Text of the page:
Washington, DC, region campaign to reduce diesel idling begins

By Charlie Morasch, Land Line staff writer | 7/14/2010

Truck and bus drivers can be fined for up to $25,000 for violating Virginia’s 10-minute diesel idling limit, and can be fined $1,000 for idling beyond three minutes in Washington DC.

Truckers often have good reasons to idle, and should be encouraged to purchase key-off power technology with a carrot, rather than a stick, approach, OOIDA argues.

A regional idle-reduction campaign in the Maryland and Virginia areas kicked off Tuesday in Washington, DC. The campaign is aimed at raising awareness of idle-reduction laws in the Beltway region.

Mike Joyce, OOIDA legislative affairs director, spoke with several campaign stakeholders before the kickoff. Joyce said he pointed out the realities of trucking workdays to the group and also the challenges truck drivers face.

“I did inform them that it’s important for them to understand why truckers – especially long-haul truckers – idle,” Joyce said. “In Washington, DC, there are many buses, and tourist buses and a lot of LTL and delivery trucking that takes place, but long-haul drivers have challenges and idling needs that many people may not be aware of.”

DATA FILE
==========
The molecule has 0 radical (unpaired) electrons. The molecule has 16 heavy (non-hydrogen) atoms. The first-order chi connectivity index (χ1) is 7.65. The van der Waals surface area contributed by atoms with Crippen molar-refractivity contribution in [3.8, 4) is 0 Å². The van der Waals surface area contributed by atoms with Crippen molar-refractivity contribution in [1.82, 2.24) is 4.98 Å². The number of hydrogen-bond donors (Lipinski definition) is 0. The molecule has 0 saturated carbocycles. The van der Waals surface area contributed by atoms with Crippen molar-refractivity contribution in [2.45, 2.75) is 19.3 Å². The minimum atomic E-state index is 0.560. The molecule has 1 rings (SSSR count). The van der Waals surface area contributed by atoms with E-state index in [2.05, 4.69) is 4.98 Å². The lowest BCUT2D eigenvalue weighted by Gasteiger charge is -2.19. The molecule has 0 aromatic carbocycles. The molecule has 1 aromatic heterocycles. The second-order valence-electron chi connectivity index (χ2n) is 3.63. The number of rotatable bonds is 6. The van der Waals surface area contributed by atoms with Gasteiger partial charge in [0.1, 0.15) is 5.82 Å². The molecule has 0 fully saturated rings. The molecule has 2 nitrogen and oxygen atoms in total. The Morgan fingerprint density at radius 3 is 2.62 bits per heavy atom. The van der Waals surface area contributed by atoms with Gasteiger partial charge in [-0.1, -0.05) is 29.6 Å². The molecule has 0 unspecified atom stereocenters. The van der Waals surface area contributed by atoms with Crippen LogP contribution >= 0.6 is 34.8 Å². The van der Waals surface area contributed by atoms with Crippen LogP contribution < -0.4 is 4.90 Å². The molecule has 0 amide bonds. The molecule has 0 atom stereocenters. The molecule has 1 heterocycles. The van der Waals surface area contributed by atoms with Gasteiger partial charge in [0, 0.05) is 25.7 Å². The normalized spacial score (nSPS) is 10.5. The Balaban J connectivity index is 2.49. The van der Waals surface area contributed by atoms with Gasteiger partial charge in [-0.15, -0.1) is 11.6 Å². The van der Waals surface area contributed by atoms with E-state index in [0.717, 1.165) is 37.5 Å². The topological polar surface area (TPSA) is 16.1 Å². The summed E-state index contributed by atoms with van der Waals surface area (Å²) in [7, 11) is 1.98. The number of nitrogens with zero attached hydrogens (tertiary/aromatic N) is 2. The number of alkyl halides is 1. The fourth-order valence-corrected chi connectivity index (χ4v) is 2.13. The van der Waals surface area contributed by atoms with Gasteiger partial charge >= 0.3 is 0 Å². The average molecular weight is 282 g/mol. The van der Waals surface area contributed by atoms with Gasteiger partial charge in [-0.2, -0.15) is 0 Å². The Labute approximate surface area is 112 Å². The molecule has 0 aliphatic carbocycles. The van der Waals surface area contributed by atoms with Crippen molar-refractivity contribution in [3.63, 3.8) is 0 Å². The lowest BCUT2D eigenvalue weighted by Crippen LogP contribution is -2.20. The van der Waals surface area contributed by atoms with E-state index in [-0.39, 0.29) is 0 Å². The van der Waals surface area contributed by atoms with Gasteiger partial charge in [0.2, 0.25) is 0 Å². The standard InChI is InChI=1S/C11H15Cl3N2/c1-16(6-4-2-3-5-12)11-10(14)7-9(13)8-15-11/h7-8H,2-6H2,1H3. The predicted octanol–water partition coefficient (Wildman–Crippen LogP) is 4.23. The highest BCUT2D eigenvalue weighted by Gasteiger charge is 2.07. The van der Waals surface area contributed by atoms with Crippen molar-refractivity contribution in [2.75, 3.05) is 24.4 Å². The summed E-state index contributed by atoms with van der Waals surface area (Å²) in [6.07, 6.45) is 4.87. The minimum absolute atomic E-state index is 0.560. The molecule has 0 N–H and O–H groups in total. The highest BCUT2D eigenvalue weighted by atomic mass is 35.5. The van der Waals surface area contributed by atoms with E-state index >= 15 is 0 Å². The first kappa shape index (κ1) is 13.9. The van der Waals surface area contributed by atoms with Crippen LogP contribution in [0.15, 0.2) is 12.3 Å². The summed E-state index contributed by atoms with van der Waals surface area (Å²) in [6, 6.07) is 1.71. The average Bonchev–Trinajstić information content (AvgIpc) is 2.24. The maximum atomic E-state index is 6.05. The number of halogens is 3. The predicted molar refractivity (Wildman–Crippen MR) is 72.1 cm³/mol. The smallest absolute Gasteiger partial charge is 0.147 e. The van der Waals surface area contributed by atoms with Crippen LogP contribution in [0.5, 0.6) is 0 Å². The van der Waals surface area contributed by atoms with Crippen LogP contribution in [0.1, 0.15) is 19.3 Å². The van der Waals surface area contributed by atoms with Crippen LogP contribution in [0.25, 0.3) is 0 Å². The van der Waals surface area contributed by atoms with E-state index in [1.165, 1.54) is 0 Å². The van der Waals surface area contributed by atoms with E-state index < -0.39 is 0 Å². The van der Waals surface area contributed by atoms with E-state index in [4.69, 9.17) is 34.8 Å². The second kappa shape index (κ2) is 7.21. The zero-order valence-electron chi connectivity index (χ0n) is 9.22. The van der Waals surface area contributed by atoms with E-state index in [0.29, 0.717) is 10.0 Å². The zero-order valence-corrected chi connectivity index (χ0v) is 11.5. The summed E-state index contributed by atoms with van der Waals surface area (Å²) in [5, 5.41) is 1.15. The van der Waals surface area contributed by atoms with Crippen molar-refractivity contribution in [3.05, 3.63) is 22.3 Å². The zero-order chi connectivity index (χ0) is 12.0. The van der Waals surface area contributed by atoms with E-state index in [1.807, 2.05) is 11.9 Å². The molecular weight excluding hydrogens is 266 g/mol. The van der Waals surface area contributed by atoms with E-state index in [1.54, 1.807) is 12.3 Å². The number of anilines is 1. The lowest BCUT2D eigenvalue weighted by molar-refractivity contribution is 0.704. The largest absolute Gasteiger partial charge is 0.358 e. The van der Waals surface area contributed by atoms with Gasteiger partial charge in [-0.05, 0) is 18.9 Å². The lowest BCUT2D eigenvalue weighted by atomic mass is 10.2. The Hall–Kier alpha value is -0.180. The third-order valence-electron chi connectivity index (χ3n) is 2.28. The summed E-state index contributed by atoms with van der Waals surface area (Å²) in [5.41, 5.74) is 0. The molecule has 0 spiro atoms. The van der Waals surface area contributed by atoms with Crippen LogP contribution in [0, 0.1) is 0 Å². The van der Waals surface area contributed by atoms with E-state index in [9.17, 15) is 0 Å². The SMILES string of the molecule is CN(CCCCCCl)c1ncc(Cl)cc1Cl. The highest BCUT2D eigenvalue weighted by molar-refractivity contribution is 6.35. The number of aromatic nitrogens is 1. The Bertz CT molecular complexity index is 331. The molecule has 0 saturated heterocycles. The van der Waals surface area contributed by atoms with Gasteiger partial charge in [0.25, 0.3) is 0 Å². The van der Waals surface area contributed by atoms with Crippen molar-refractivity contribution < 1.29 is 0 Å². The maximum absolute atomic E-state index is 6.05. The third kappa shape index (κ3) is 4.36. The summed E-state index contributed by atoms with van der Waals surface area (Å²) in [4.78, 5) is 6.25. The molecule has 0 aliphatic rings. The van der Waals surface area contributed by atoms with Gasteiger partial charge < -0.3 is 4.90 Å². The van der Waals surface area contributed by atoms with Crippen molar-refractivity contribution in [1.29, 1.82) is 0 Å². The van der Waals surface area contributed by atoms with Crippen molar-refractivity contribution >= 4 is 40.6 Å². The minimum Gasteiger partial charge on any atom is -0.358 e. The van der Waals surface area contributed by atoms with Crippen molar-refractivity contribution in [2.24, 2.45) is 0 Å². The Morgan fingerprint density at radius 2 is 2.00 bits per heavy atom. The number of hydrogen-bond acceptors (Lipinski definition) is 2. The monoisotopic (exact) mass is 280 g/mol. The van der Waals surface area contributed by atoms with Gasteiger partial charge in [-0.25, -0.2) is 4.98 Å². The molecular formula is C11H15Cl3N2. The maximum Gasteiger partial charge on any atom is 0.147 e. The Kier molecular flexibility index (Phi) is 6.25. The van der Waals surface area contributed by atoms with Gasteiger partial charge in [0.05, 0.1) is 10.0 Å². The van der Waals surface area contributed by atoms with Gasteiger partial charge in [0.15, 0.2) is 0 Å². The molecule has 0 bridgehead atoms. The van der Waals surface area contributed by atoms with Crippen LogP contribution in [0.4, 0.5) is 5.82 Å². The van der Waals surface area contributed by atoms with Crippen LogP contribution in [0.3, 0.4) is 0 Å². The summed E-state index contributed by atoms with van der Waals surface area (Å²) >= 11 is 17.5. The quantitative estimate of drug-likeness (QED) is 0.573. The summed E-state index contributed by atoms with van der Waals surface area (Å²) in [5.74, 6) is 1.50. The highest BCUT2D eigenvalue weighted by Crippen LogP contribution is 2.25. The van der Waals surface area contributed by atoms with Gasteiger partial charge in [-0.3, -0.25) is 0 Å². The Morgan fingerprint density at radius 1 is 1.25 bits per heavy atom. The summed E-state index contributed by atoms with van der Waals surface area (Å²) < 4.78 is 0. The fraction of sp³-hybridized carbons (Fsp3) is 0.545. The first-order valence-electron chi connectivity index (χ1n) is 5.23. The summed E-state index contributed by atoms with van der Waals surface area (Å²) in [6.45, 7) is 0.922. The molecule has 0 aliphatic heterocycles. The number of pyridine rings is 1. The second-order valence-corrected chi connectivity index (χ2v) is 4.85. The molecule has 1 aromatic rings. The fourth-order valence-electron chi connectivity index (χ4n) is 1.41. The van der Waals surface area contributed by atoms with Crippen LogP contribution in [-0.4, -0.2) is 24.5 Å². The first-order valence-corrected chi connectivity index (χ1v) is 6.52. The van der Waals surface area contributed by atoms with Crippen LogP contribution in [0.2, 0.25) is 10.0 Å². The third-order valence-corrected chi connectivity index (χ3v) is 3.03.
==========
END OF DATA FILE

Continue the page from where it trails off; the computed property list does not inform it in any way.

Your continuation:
Joyce told the group about OOIDA’s support for incentives to purchase idle-reduction equipment, and power needs for long haul-drivers who may be living out of their truck for weeks or months at a time.

“Paramount to this discussion is safety on our highways, and safety begins with the ability of a trucker to rest,” Joyce said. “When it’s 100 degrees outside, it’s 120 degrees in their truck. We’ve got to provide opportunities for truckers to rest and comply with hours of service, and to help the environment.”

The kickoff included speakers from the EPA, the District Department of Transportation, the Maryland Department of the Environment, the American Trucking Associations and the American Bus Association.

The campaign’s Capitol Beltway location, in view of congressional players and many media outlets, brings more significance to the campaign, Joyce said.

“It puts a little bit more of a spotlight on it because it is right here in Washington, DC, and involves the Maryland and Virginia region,” Joyce said.

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